Where to begin in talking about The Secret of Kells? It’s just an incredible experience, especially if you’re Irish. It’s animated – but it’s definitely not a kids’ animation, though it is the story of a child monk back in the late first millenium, Common Era – probably somewhere in the vicinity of 900 C. E. Since the Battle of Clontarf in 1014 basically ended the Northmen (as they say in the film) raids, it’s before then.
It’s also the story of the Book of Kells – that wonderfully illustrated book in the Trinity College Library, of which one page a day is turned. And it’s definitely the story of the once-totally-forested Ireland, and the myths, mists and fairies of that time.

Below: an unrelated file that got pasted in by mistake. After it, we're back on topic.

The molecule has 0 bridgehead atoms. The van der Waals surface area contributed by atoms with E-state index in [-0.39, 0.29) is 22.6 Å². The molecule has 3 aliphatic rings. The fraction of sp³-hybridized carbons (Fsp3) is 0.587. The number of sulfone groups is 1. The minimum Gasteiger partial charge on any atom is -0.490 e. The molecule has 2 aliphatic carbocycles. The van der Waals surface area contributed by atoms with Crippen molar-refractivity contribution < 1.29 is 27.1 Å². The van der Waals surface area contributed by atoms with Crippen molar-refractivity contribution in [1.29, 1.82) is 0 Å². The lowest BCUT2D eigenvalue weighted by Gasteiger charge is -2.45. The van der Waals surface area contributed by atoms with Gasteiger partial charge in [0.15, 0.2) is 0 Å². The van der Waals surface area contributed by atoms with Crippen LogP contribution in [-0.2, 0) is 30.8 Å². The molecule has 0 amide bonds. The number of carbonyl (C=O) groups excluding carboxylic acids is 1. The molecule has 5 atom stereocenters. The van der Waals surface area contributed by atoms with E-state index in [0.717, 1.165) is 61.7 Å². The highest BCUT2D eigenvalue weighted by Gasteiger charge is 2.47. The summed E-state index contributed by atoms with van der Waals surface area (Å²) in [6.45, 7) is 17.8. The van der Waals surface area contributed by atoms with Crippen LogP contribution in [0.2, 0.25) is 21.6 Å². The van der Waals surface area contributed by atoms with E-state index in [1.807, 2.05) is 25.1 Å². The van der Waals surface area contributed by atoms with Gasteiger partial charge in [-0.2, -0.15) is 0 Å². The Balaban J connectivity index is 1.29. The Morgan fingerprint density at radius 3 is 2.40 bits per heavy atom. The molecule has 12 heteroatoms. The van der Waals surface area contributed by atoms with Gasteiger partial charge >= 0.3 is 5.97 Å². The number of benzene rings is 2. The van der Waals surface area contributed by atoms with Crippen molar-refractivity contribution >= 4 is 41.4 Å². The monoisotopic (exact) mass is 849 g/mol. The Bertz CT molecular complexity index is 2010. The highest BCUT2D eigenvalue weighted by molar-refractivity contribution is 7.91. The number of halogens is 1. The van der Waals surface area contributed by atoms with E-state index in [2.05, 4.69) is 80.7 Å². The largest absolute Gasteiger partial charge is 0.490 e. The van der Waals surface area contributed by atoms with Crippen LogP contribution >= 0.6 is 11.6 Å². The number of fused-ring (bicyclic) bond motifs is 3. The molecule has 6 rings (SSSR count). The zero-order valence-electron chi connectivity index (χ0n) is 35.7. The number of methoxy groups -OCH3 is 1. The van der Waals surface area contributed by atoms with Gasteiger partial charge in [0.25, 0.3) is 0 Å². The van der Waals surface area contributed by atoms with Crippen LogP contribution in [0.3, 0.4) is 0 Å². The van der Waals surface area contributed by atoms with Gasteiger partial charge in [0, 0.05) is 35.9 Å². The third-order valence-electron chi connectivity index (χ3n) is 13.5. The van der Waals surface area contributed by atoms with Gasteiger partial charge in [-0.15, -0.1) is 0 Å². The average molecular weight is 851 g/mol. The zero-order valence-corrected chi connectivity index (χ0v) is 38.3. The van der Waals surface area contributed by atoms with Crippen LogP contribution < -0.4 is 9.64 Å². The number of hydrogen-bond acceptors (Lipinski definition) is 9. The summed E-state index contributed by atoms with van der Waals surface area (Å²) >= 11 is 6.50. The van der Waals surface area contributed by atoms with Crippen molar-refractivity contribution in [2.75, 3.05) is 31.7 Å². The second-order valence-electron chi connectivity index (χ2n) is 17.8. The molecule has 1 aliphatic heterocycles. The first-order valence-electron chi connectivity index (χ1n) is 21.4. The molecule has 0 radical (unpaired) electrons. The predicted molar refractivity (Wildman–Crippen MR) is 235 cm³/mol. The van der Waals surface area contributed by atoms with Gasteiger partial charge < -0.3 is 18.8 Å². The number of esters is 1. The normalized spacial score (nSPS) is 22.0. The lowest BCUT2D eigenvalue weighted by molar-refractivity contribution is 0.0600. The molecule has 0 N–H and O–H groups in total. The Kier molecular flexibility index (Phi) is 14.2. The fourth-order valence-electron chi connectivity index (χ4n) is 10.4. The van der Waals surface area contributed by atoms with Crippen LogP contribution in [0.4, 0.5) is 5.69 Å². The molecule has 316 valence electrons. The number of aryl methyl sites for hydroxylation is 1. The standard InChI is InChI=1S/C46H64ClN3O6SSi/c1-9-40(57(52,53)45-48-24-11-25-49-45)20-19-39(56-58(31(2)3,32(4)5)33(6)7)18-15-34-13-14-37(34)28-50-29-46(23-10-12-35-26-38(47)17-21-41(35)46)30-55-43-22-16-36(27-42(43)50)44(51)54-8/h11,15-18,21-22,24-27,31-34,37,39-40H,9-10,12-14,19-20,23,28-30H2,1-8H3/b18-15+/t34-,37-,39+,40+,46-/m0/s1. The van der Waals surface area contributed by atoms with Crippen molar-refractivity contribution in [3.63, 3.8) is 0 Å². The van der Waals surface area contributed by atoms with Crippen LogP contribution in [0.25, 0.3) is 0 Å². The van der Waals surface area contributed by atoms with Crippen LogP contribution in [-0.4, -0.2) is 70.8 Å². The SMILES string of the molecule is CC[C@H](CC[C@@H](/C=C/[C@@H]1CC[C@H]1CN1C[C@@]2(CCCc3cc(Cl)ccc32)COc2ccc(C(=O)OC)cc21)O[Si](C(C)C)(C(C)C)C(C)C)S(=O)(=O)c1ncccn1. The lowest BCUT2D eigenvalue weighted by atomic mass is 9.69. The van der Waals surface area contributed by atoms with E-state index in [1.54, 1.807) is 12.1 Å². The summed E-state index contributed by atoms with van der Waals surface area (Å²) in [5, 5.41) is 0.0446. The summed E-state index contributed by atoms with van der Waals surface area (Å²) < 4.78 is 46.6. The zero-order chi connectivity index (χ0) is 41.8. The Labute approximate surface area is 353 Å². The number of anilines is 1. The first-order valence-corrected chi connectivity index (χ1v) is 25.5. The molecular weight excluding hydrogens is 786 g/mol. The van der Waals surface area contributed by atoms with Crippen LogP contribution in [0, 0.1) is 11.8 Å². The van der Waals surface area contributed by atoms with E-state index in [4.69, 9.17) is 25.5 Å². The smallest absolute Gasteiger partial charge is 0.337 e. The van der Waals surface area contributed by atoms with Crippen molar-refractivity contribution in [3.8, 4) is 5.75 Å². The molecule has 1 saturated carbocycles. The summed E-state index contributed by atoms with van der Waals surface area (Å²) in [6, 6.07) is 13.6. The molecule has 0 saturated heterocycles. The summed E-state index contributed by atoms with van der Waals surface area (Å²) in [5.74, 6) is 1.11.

The animation itself uses those old techniques and styles of Irish art, that are still in use today – always old, and always, at once, new. The use of color, the drawings, the merging of one thing into another. The powerful sense of history, the sense that right outside the Christian abbey of Kells is Summerland, the home of the Ever Young, the fairies (who are more like the elves of The Lord of the Rings than they are like our present-day image of fairies).
It is an experience of a story. It is felt and taken in whole, rather than observed and analyzed. Sound like a good experience? It is definitely that. At the Esquire. Enjoy!